- if the list is not part of a sentence, begin each point in upper case and use full stops at the end of each complete sentence;
- use number points when you will be referring back to them or if the order of the points is important.
- our style is for minimal capitalisation; that is, only the first letter of the heading or title is capitalised, along with any proper nouns;
- only people’s names, position titles, names of work groups, organisational units, degree titles (e.g. Bachelor of Art) and publications should be capitalised;
- almost everything else should be in sentence case. Including the article heading.
- Thursday 17 March 1917 (no commas). Use 12 May, unless directly quoting someone saying “May 12″. Not 12th of May!
- to separate a range of dates or numbers. In this case, the dash should NOT have spaces on either side e.g. 7–8 pm;
- a single dash can be used to introduce an explanation or expansion of what comes before it e.g. “But when the firestorm of January 2013 ravaged the nation’s capital, much of the two-storey brick home was destroyed – seemingly beyond repair”;
- a pair of dashes can be used to indicate asides and parentheses, forming a more distinct break than commas would e.g. “Helen has only seen the apartment once in her life and – until her flight from Sydney – had never invested in property.”
- not inquiry, unless it is an official investigation into something.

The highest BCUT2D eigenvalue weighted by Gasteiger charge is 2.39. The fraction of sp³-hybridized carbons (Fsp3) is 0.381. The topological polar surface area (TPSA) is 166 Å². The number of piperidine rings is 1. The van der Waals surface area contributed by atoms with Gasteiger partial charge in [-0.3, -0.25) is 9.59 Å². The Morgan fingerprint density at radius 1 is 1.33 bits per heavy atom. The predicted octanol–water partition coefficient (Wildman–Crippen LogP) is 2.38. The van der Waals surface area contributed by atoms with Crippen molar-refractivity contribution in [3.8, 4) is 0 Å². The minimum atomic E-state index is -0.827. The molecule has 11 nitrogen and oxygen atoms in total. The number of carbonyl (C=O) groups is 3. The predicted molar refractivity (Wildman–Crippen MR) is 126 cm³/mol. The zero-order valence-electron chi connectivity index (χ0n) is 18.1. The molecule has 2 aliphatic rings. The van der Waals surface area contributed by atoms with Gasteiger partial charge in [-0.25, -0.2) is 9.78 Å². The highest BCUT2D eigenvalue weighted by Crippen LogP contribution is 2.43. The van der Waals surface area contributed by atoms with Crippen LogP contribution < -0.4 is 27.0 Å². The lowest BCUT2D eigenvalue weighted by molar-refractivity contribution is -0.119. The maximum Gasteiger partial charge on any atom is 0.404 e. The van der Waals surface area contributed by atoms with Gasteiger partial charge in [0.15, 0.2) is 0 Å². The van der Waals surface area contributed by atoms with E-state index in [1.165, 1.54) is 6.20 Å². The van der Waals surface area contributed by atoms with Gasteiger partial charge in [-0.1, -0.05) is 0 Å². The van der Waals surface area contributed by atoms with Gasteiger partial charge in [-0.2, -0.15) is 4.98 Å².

- an exclamation point marks an outcry or an emphatic or ironic comment. If in doubt, don’t use them!!! It’s not in keeping with our brand.
- avoid gender-specific references where possible i.e. use ‘chair’ rather than ‘chairman/woman/person’.
- use the dollar symbol followed by the figure ($1,000). Use a comma when referring to thousands or larger numbers;
- use country abbreviation followed by currency symbol to denote currencies (A$1,000, US$1,000, NZ$1,000);
- in headings, abbreviated forms of large numbers are acceptable, for example: $1B or $1M or $200K.
- within regular prose, numbers one to nine should generally be spelt out and 10 and above should be numerals;
- numeral form is acceptable when used together with a unit of measurement (weight, distance, date, time etc), in tables, in a series of numbers provided for comparison (e.g. 5 of 500 people), and in mathematical and scientific contexts;
- when quoting percentages, it is more convenient to write and read ‘38% increase’ than ’38 per cent increase’ or even ‘thirty-eight per cent increase’.
- double quotation marks are only used for quoting speech or words from published work (i.e. newspapers, journals, books etc) e.g. “The development is world-class,” said Ms Developer;
- single quote marks are used for:
- emphasising in text e.g. The ‘real’ story behind the fire was…
- quoting something inside a quote e.g. “Annabel said ‘The rain in Spain falls mainly on the plain’ but she didn’t say why,” explained Mrs France;
- quotation marks always come after the punctuation e.g. “The rain in Spain falls mainly on the plain,” Mrs France said. Unless the quote is not a full sentence e.g. Mrs France said the rain in Spain “falls mainly on the plain”.
- preferred style for listing time is 10am and 2pm, not 10.00am and 2.00pm. Use a dash to show duration, not “to” (that is, 2–4pm not 2 to 4pm).
- publications, plays, movies, conferences, album titles can be italics.